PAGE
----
"Research Initiation Award" - The Genetic Code of Protein Molecules
Research Initiation Awards (RIAs) provide support for junior faculty at Historically Black Colleges and Universities (HBCUs) who are starting to build a research program, as well as for mid-career faculty who need to re-direct and re-build a research program. It is expected that the award helps to further the faculty member's research capability and effectiveness, improves research and teaching at the researcher's home institution, and involves undergraduate students in research experiences.
The University of Arkansas-Pine Bluff (UAPB)'s HBCU-UP RIA project updates scientific knowledge on the biosynthesis of the 20 genetically encoded amino acids of the standard genetic code. The project's major objectives are to: (1) explore the current assertion that the 20 standard amino acids of the genetic code comprise a mixture of early versus late amino acids, (2) analyze the metabolic pathways at work in living organisms so as to provide clear information into ancient molecular evolution and (3) to mentor undergraduate students in biological research and support retention in the biological sciences.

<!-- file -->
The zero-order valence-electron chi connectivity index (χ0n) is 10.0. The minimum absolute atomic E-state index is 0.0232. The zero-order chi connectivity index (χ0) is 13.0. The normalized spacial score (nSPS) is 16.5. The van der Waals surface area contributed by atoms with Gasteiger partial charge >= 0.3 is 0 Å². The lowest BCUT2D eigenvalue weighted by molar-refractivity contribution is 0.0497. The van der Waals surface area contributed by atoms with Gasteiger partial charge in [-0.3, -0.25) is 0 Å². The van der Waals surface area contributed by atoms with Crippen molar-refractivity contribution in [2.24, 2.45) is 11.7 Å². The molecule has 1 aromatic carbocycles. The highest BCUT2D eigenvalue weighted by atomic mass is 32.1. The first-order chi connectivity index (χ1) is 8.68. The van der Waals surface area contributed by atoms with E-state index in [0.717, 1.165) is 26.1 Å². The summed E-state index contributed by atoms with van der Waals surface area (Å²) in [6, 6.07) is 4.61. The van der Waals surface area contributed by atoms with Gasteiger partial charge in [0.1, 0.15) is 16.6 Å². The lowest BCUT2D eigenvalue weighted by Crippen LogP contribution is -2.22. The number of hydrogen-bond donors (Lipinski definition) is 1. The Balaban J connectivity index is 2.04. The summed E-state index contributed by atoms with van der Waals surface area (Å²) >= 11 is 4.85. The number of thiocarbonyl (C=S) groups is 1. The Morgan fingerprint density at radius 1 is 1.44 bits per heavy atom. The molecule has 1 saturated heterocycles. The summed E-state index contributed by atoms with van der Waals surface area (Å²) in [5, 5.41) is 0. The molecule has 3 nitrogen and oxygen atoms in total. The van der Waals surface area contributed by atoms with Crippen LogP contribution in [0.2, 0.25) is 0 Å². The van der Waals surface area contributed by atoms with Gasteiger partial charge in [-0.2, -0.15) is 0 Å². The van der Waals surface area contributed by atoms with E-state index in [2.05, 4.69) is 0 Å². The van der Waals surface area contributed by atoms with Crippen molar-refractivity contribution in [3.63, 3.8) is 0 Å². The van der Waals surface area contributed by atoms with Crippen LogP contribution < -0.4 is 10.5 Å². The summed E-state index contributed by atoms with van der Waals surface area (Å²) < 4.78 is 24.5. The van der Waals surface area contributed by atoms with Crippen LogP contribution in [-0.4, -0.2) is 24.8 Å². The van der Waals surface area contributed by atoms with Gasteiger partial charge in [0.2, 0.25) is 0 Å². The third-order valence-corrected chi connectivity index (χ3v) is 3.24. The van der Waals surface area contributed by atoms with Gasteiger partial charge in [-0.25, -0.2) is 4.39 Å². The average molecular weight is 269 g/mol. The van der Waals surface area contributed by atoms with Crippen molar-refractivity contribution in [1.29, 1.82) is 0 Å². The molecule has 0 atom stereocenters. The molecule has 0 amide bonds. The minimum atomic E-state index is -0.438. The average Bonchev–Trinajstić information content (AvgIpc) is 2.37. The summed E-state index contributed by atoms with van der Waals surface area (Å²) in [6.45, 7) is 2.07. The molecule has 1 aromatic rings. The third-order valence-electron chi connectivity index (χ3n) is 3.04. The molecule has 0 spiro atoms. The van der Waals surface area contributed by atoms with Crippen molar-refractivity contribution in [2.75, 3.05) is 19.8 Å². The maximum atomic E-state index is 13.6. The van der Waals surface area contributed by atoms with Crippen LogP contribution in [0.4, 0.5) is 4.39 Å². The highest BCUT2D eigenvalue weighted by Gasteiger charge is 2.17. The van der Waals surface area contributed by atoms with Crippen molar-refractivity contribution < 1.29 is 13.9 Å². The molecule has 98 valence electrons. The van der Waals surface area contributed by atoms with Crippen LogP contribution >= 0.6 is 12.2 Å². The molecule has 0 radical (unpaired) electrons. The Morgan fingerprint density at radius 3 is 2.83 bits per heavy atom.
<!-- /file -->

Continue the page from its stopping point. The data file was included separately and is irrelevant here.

The hypothesis of this project entitled "The Genetic Code of Protein Molecules" is that, the network of metabolic pathways for amino acid biosynthesis contains plausible molecular fossils. The research investigates and determines whether any evidence exists that connects pathways of amino acid metabolism to claims for early versus late amino acids and also whether metabolic pathways found in living organisms are an accurate guide to ancient evolutionary events. The investigation uses the following procedures:
-identification of the enzymes associated with each step of amino acid biosynthesis,
-identification of which of these enzymes occur within all three domains of life;
-verification of which enzymes are missing from one or more domains of life;
-reduction/simplification sequence data sets for each step of a metabolic pathway and building phylogenies for the enzymes of each step of an amino acid biosynthetic pathway;
-identification and elimination of examples of lateral gene transfer.
Contemporary data from databases such as KEGG, MetaCyc, EcoCyc, REACTOME, Molecular Ancestry Network (MANET), and Pathway Localization (PathLoc) databases will be used.
The project contributes to disease-related research in plants and pests. UAPB is an Experimental Program to Stimulate Competitive Research (EPSCoR) institution. Thus, the project will build research capacity and capability at this institution (a minority-serving institution) and within the state in computational biological sciences. In addition, the project contributes to increasing a diverse scientific workforce for the nation.